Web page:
Therefore, it becomes essential that we have a common standard in the industry by which individuals can demonstrate their competence by discharging those duties.
What elements will be critical for public safety in the future?
Supporting the new duty holding regime will be new regulatory processes, including gateway approvals, mandatory safety cases and the ‘Golden Thread’ of information will be established.
This is critical for public safety in the future.
For HRBs in the future, the processes in the ways we procure and maintain these buildings will be much stricter, and controlled by the new Building Safety Regulator.
The gateways are hard-stop points for the regulator to assure that all the relevant safety factors have been taken into account. These key points will be through the building’s life cycle and include planning (gateway one), the detailed design stage (gateway two), or before occupation within the building. These become important new steps for which people working within the sector will have to comply with.
Due to the scope of people involved within each of these stages, it is really important that all of the safety-critical information is documented and passed onto the next stakeholders. Future users of the building must have the information they need to operate, maintain and improve the buildings safely.
How is the news of CABE becoming the first PEI to offer Engineering Council HRB registration important to me working as a professional on HRBs?
After Dame Judith Hackitt’s report, a number of UK professional engineering institutions (PEI’s) came together under the auspices of the Engineering Council to develop standards and methods by which individuals can demonstrate their competence. This is so when employing people to discharge duties under the Building Safety Act (2022), there is a ready and recognisable way for engineers to prove their competence. It’s important that the Engineering
Council members collaborated, and through this process, created a scheme that can drive consistency and confidence.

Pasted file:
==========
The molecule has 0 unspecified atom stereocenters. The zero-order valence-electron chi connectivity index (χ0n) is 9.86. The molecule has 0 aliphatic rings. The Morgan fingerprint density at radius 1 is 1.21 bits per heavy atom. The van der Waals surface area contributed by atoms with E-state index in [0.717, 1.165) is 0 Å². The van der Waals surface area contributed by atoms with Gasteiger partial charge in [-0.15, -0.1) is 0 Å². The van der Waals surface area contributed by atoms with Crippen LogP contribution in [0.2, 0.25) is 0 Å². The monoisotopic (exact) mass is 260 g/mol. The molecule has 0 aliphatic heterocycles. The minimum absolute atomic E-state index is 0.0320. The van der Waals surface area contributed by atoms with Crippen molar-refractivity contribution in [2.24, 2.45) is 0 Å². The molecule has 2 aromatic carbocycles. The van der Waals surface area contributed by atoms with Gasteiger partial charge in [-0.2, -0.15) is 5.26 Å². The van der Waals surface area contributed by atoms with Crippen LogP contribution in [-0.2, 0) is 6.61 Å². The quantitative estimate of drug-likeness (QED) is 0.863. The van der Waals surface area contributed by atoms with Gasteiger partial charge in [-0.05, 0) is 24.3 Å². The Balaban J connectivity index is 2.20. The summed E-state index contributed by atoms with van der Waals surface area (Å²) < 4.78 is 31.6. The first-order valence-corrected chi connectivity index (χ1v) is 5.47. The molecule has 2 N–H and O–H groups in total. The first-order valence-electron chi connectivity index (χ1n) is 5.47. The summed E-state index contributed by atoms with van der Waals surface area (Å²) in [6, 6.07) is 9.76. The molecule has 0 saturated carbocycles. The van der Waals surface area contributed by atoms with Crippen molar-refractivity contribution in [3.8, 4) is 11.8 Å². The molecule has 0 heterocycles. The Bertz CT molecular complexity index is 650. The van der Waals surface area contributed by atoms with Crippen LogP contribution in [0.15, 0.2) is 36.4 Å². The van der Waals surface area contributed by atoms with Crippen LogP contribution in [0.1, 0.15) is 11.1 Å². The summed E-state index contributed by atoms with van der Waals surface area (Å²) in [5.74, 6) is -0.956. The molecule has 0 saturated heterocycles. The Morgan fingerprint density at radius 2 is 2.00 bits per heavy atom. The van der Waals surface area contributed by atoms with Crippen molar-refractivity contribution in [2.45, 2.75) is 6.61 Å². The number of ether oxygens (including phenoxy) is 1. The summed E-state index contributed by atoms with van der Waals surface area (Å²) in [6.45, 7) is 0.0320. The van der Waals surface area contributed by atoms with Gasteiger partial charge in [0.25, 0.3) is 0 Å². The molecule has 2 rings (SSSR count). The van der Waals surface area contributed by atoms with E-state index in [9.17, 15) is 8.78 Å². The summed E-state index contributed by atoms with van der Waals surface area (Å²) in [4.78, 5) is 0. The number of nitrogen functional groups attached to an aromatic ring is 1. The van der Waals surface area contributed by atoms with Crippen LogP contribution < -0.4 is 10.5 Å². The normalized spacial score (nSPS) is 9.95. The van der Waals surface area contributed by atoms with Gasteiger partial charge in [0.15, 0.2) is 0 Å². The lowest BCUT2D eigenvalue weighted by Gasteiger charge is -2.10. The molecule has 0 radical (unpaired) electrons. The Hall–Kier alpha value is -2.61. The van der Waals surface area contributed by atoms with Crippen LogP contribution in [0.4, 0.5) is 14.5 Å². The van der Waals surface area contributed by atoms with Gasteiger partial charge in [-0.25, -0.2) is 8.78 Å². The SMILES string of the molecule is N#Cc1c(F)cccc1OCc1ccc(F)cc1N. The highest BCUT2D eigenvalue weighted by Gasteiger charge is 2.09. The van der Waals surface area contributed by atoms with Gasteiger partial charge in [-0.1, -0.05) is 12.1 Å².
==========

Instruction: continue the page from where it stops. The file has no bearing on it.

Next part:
CABE is extremely proud to be at the forefront of that, to be the first of hopefully many institutions to provide these recognised qualifications so individuals can prove their competence, therefore allowing all of the benefits envisioned in the Building Safety Act (2022) and Dame Judith Hackitt’s report can come to fruition.
At this current moment in time, CABE is the first and only PEI to award professional HRB registration.
Who can apply and what are the benefits of applying for the Engineering Council HRB registration?
Clients, principal contractors, principal designers, and those with maintenance responsibilities can apply for the HRB registration.
By applying, those working on HRB’s can ensure that their competence levels are robustly tested, and with successful completion, this proves that they can be trusted to discharge their duties in their critical roles.
Engineering Council HRB Registration scheme is referred to as the general engineering requirements scheme, and specific schemes for building services, structural and fire engineering are going to be released later in the year.
How will the Engineering Council HRB Registration scheme work, and how will I have to prove my competence?
We have developed a tailored and contextualised version of our competency frameworks, that are adapted to cover the knowledge, understanding and skills required to discharge HRB roles.
Individuals then will have to demonstrate their competence through a portfolio of evidence, and a peer reviewed professional interview with a panel of other Chartered Engineers, who will assess their level of competence.
If successful, the individual will be registered and placed onto the Engineering Council’s new database of HRB-registered engineers, which will be readily available for public viewing.